1. In this context, a reference or const reference is just another kind of pointer.
    2. There should be no bare pointers in the public interface of a Mu2e defined class. Unfortunately ROOT and Geant4 have many classes with bare pointers in their public interface.
    3. One legitimate use for bare pointers is inside the private parts of time critical code.
    4. For functions that return information, choose an an appropriate and safe return type.Fill out this link. In particular do NOT use the convention that you return a pointer that will have a value of null if the information is not defined. A very common scenario is that early in code development some method always returns a valid pointer; because that pointer is always valid, some people forget to test for validity; at a later date when it becomes possible for the method to return a null pointer, the code that did not check will core dump.
  19. Do not use comments or lexical variations to identify your changes to other people's code or to keep a history of code versions; we have a code management system to do that job. Lexical variations include non-standard indentation, different capitalization patterns, embedding your intiatials in indentifiers, commenting out obsolete code, and adding comments whose only purpose is to document code history. If you have commited a work in progress, it may make sense to have some test or debug code that is commented out; these should be changed to use compile-time or run-time selection before the code is ready for production.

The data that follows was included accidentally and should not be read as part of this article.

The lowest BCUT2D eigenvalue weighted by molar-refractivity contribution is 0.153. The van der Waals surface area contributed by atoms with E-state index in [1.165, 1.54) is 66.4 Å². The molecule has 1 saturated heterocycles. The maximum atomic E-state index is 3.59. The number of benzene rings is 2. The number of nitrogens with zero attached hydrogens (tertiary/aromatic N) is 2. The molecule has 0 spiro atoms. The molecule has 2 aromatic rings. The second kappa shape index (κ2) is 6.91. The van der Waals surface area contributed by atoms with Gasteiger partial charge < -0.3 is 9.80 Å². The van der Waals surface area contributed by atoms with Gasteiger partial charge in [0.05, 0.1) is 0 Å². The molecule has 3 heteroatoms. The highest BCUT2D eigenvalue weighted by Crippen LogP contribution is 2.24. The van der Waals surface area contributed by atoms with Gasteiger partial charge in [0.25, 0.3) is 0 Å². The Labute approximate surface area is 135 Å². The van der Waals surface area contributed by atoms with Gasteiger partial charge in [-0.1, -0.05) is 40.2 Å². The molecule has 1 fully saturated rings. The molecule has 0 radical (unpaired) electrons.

1. We would like to use an automatted code formatter when code is committed to the repository; so non-standard indentations will not survive.
  20. Something about const correctness and exception safety.
  21. Avoid any construct that requires a delete, unless imposed by an external package. In these cases automate the delete by using the appropriate kind of safe pointer..
  22. The classes in the RecoDataProducts package must not contain any MC information, directly or indirectly. These are classes that can be used on real data.
  23. Results that are intended to be shown in public ( including the CDR ) should be computed using code that has already been committed to the repository before it is compile, linked and run. The internal notes that document the result should explain exactly how to check out that code ( using a tag name or time stamp, for example ). We are not yet ( Sept 2011 ) in a position to rigorously enforce this but we intend to move towards this.
  24. The data product classes must obey the following rules:
    1. Must play nice with the persistency mechanism.
    2. In memeory rep must be orthogonal to persist reps; must not be TObjects.
    3. With a few exceptions must be a POD or a collection of PODS.
    4. Exception: May contain art::Ptr or std::vector >